Tyler: Will you explain to us what “Juarista” means and what the Juarista guerrillas are trying to accomplish?
Mary Louise: “Juarista” means a follower of Benito Juarez, leader of The Liberal Party, party of the people—as opposed to The Conservative Party, party of the wealthy and powerful.
Juarista guerrillas were not in the Liberal Army. They were common men, rugged patriots from the deserts, hills, and valleys. Skilled horsemen, they made surprise hit-and- run attacks on French outposts, and then quickly as they came, they melted into the hills and their lives as innocent villagers. The French knew only Napoleonic style warfare, with combatants facing each other on an open battlefield, and the War of the French Occupation in Mexico was a massive guerrilla war.
Mexican guerrillas fought to accomplish the dream of Juarez for themselves, equality of all Mexicans.
Tyler: What is the significance of the title, “A Handful of Sand”?
Mary Louise: Have you ever tried to hold a handful of sand? No matter how hard you try to hold it, the sand slips through your fingers. So it was with the love of Miguel and Isabella. Readers should expect to shed tears.
Tyler: What separates “A Handful of Sand” from other tales of star-crossed lovers, such as Romeo and Juliet?
Mary Louise: In feedback from readers, most call the tale of Miguel and Isabella “a beautiful love story.” I think the ending is what separates it from Romeo and Juliet. One reader described the ending of “A Handful of Sand” as “sad, yet happy.” Phyllis Taylor Pianka, author of the Writer’s Digest book “How to Write a Romance” called the ending “bittersweet, but entirely satisfying.” The Romeo and Juliet ending is not satisfying.
Tyler: You mentioned your students did not know the history behind Cinco de Mayo, and that was your impetus for writing “A Handful of Sand,” but what about this time period attracted you enough to keep working on it?
Mary Louise: Research about the specific Cinco de Mayo incident expanded to a greater interest in the little known French invasion. I thought the political intrigue, the violent clash of the classes, the passionate people, and the fabulous terrain of Mexico would make a great novel. I read everything I could about the period, created my characters, and wrote my story—a sort of Latino “Gone with the Wind” as some readers have called my novel.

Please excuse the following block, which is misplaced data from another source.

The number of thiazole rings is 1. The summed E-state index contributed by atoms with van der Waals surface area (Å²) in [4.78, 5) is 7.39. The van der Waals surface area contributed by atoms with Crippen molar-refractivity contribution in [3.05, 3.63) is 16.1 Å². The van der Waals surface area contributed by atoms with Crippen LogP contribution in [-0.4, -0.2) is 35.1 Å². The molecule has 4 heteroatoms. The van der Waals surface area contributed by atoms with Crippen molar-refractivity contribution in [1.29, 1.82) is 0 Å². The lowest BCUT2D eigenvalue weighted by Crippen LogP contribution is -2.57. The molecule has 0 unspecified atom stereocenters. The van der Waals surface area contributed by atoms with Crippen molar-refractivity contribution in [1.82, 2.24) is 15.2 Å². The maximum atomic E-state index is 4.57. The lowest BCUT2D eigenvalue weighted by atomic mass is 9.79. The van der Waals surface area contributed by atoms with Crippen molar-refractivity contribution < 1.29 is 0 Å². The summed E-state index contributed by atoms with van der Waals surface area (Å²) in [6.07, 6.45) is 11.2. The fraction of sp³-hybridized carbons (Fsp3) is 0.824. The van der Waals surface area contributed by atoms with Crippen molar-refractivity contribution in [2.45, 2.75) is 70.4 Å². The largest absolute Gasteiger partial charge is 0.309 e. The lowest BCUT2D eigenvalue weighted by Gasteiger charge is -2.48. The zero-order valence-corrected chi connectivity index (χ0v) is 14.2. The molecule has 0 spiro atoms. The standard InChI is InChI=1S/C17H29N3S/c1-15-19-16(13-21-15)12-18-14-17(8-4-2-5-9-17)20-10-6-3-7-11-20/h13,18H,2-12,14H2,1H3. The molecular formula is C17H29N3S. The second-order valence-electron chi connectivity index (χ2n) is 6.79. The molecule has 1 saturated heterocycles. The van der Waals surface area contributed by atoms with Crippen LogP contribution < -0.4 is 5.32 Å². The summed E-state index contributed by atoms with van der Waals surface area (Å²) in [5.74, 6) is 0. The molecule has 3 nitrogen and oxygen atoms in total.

Tyler: Mary Louise, what do you find most difficult and also most enjoyable about writing historical fiction?
Mary Louise: Most difficult is the research. Facts in historical fiction must be accurate. Also, in writing “A Handful of Sand” it was important to choose and use Spanish words in such a way the meaning would be clearly understood by non-Spanish speaking readers.
Most enjoyable about writing historical fiction is how much you learn. Researching and writing about another time in history is exciting.
Tyler: What would you say was the most exciting or interesting fact you came across in your research?
Mary Louise: That’s a tough question. I can’t pick out one specific fact, but I learned so many interesting things. Often, research about a detail can be very interesting. I’ll give an example.
I wanted to use tumbleweeds in my story. I had to be sure they had tumbleweeds in Mexico in the 1860s or even at all. Through research, I learned that tumbleweeds are Russian thistle, so named because Russian peasants brought them to the U.S. in wheat seed from their homeland to plant on the Great Plains during the Homestead Act of 1862.
But what about Mexico? I kept searching, and learned tumbleweeds have grown in Mexico since ancient times, but Indians use them as animal feed in the green succulent stage. Few dry out and are blown about by the wind. However, some do, so the use of tumbleweeds in my story was okay.
Tyler: Mary Louise, did you always know you wanted to be a writer?
Mary Louise: I taught literature and creative writing to my junior high students, and thought about writing but never had time until I retired from teaching.
Tyler: Who are your favorite authors or what books most influence your writing?
Mary Louise: My favorite books are “Gone with the Wind,” “Wuthering Heights,” “Anna Karenina,” and “Killer Angel.” I think they have all influenced my writing to some degree, but eventually, you develop a voice of your own.
Tyler: Do you plan to write more books? Will you continue to write historical fiction, or will you try another genre?
Mary Louise: My current work in progress is also historical fiction, a novel about a youth’s journey by covered wagon from Independence, Missouri to California, and his passage to manhood while enduring hardships on the trail.
Tyler: Thank you for joining me today, Mary Louise. Before we go, will you tell us about your website and what additional information may be found there about “A Handful of Sand”?
Mary Louise: Either www.ahandfulofsand.com or www.marylouisemccaffrey.com will take you to my website. Welcome.
“A Handful of Sand” can be ordered from Amazon.com or Barnes & Noble online or in store, and from any bookstore.
Tyler: Thank you, Mary Louise. I wish you much luck with your future novels.